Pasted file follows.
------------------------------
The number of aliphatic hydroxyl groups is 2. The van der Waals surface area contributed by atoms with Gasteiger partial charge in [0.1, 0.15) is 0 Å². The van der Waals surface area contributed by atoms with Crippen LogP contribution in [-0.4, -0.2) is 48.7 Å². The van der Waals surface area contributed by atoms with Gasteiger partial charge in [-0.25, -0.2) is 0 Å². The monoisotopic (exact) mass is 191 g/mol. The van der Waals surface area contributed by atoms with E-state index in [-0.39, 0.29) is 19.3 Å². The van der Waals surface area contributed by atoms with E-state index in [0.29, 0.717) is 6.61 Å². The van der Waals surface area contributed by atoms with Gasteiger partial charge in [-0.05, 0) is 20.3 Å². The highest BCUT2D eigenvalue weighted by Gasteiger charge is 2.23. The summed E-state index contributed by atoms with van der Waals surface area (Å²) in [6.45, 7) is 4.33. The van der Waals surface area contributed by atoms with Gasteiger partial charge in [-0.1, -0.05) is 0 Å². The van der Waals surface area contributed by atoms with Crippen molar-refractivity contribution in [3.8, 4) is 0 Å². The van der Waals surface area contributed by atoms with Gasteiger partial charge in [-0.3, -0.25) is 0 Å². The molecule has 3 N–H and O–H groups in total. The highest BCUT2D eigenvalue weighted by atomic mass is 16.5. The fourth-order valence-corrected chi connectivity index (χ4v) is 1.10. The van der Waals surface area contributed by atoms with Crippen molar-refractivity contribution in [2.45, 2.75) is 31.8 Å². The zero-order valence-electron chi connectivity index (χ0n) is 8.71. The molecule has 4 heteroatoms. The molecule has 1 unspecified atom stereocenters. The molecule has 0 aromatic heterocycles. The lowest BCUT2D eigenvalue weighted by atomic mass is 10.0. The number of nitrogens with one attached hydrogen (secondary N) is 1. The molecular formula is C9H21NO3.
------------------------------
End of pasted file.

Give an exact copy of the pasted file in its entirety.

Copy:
The number of aliphatic hydroxyl groups is 2. The van der Waals surface area contributed by atoms with Gasteiger partial charge in [0.1, 0.15) is 0 Å². The van der Waals surface area contributed by atoms with Crippen LogP contribution in [-0.4, -0.2) is 48.7 Å². The van der Waals surface area contributed by atoms with Gasteiger partial charge in [-0.25, -0.2) is 0 Å². The monoisotopic (exact) mass is 191 g/mol. The van der Waals surface area contributed by atoms with E-state index in [-0.39, 0.29) is 19.3 Å². The van der Waals surface area contributed by atoms with E-state index in [0.29, 0.717) is 6.61 Å². The van der Waals surface area contributed by atoms with Gasteiger partial charge in [-0.05, 0) is 20.3 Å². The highest BCUT2D eigenvalue weighted by Gasteiger charge is 2.23. The summed E-state index contributed by atoms with van der Waals surface area (Å²) in [6.45, 7) is 4.33. The van der Waals surface area contributed by atoms with Gasteiger partial charge in [-0.1, -0.05) is 0 Å². The van der Waals surface area contributed by atoms with Crippen molar-refractivity contribution in [3.8, 4) is 0 Å². The van der Waals surface area contributed by atoms with Gasteiger partial charge in [-0.3, -0.25) is 0 Å². The molecule has 3 N–H and O–H groups in total. The highest BCUT2D eigenvalue weighted by atomic mass is 16.5. The fourth-order valence-corrected chi connectivity index (χ4v) is 1.10. The van der Waals surface area contributed by atoms with Crippen molar-refractivity contribution in [2.45, 2.75) is 31.8 Å². The zero-order valence-electron chi connectivity index (χ0n) is 8.71. The molecule has 4 heteroatoms. The molecule has 1 unspecified atom stereocenters. The molecule has 0 aromatic heterocycles. The lowest BCUT2D eigenvalue weighted by atomic mass is 10.0. The number of nitrogens with one attached hydrogen (secondary N) is 1. The molecular formula is C9H21NO3.